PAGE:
(Pocket-lint) – When Sky launched its Sky Glass all-in-one TV, it also revealed the Sky Stream puck – a small set-top-box that enables mutliroom viewing for Sky Glass customers.

The puck can be plugged into a TV elsewhere in the home, offering the full Sky Glass interface and streaming properties on the additional set.

However, to date it has only been available for Sky Glass customers – needing the dedicated TV system to work. That’ll soon change.

Sky has announced that the Sky Stream puck will be available as a standalone device too, for those who do not want or cannot have the satellite-powered Sky Q service yet still want a full Sky TV experience on their existing televisions.

Here’s everything you need to know about it.

What is the Sky Streaming puck and how much does it cost?

  • 4K HDR
  • Dolby Atmos
  • Sky TV, Netflix, Disney+, Apple TV+
  • BBC iPlayer, ITV Hub (to be ITVX soon), All 4, My5

The Sky Stream puck is a relatively small, internet-connected box that you plug into your TV through HDMI and can currently be used as an extension of Sky Glass – the TV sold by Sky itself.

It can connect through wired or Wi-Fi broadband to your router and stream up to 4K HDR video and Dolby Atmos audio.

Up to six Sky Stream pucks can be used in the same household, along with a maximum of three Sky Glass TVs. A puck comes with its own voice remote and the user interface is identical to that of Sky Glass.

That means you can watch live and on demand TV from Sky and many partners, including Netflix, Apple TV+ and Disney+. Content from partnering streaming services will be integrated into Sky’s own programming on the homescreen and throughout the menus.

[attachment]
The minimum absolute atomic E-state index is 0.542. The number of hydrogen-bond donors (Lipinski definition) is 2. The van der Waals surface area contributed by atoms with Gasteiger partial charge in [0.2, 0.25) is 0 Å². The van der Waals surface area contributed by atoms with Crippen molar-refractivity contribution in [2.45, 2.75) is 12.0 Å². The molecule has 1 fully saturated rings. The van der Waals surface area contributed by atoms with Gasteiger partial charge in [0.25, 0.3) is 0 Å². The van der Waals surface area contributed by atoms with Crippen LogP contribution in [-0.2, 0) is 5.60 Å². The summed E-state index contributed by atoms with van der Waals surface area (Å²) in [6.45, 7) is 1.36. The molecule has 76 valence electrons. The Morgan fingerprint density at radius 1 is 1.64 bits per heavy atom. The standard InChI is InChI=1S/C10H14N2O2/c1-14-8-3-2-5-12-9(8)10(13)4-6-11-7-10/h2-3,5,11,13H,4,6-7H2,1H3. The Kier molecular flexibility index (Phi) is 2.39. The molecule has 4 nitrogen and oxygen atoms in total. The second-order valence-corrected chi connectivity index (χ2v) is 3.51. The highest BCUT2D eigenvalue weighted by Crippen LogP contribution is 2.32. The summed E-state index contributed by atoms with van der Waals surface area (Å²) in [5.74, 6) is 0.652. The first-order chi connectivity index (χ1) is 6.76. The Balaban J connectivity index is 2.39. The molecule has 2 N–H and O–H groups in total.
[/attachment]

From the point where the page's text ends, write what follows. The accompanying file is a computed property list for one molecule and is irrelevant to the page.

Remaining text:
Currently, Sky charges £50 for each Sky Stream puck you add to your setup.

It is not known yet how much it will charge for the puck as a standalone product nor plan pricing for live and on demand content when taking the Sky Stream puck on its own.

Sky Stream puck measurements and connections

The Sky Stream puck is a fairly simple device designed to be easily set up by the user, rather than requiring a full installation.

Here are its outputs:

  • 1 x HDMI 2.1
  • Ethernet port
  • Wi-Fi
  • 230V AC port

Sky Stream puck user interface

As explained above, the Sky Stream puck has the same user interface as Sky Glass. That means it differs from Sky Q in that it opens to a homescreen rather than live TV. Sky Q, for example, opens to the homescreen but with a live TV box in the top left-hand corner – you don’t get that on the Sky Stream puclk.

It also differs from Sky Q as it cannot record programmes. Instead, you get a Playlist bar on the homescreen to which you can pin current or future shows and films by hitting the Playlist button on the remote.

You can then watch the catch-up or on demand version of that show when available by clicking on it.

Voice control and search is also available on the Sky Stream puck. You will need the remote for this, as it doesn’t feature the built-in microphone you get with Sky Glass.

Sky Stream puck minimum broadband speed

As the Sky Stream puck requires an internet connection to work you will need to have at least a 10Mb/s broadband connection.

For the best connection – to watch 4K HDR movies or sport, for example – it is suggested that you need a minimum of 30Mb/s broadband.

Sky Stream puck availability

The Sky Stream puck is available for existing and new Sky Glass customers now.

It will be released as a standalone product “later this year”.

Writing by Rik Henderson. Editing by Britta O’Boyle.

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